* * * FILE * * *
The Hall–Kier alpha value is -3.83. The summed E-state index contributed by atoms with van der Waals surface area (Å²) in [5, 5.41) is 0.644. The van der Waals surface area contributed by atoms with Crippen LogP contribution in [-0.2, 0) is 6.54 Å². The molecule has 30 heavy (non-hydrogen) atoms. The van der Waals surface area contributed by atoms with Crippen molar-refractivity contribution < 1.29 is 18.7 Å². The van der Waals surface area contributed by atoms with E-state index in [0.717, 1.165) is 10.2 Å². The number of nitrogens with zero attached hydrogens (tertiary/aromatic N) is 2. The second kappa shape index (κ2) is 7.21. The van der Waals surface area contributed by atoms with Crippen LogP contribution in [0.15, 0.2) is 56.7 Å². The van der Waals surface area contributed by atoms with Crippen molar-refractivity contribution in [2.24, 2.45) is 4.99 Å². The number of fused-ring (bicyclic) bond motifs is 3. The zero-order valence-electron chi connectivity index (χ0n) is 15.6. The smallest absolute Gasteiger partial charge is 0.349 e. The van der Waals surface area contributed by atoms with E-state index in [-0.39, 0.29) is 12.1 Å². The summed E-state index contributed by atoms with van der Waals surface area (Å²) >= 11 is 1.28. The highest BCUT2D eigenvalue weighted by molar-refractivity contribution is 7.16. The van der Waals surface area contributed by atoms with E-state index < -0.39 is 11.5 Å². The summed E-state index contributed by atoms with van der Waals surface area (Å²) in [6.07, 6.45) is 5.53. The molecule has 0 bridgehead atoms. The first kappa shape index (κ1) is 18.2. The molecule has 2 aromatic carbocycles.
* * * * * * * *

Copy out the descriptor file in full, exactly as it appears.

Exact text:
The Hall–Kier alpha value is -3.83. The summed E-state index contributed by atoms with van der Waals surface area (Å²) in [5, 5.41) is 0.644. The van der Waals surface area contributed by atoms with Crippen LogP contribution in [-0.2, 0) is 6.54 Å². The molecule has 30 heavy (non-hydrogen) atoms. The van der Waals surface area contributed by atoms with Crippen molar-refractivity contribution < 1.29 is 18.7 Å². The van der Waals surface area contributed by atoms with E-state index in [0.717, 1.165) is 10.2 Å². The number of nitrogens with zero attached hydrogens (tertiary/aromatic N) is 2. The second kappa shape index (κ2) is 7.21. The van der Waals surface area contributed by atoms with Crippen LogP contribution in [0.15, 0.2) is 56.7 Å². The van der Waals surface area contributed by atoms with Crippen molar-refractivity contribution in [2.24, 2.45) is 4.99 Å². The number of fused-ring (bicyclic) bond motifs is 3. The zero-order valence-electron chi connectivity index (χ0n) is 15.6. The smallest absolute Gasteiger partial charge is 0.349 e. The van der Waals surface area contributed by atoms with E-state index in [-0.39, 0.29) is 12.1 Å². The summed E-state index contributed by atoms with van der Waals surface area (Å²) >= 11 is 1.28. The highest BCUT2D eigenvalue weighted by molar-refractivity contribution is 7.16. The van der Waals surface area contributed by atoms with E-state index < -0.39 is 11.5 Å². The summed E-state index contributed by atoms with van der Waals surface area (Å²) in [6.07, 6.45) is 5.53. The molecule has 0 bridgehead atoms. The first kappa shape index (κ1) is 18.2. The molecule has 2 aromatic carbocycles.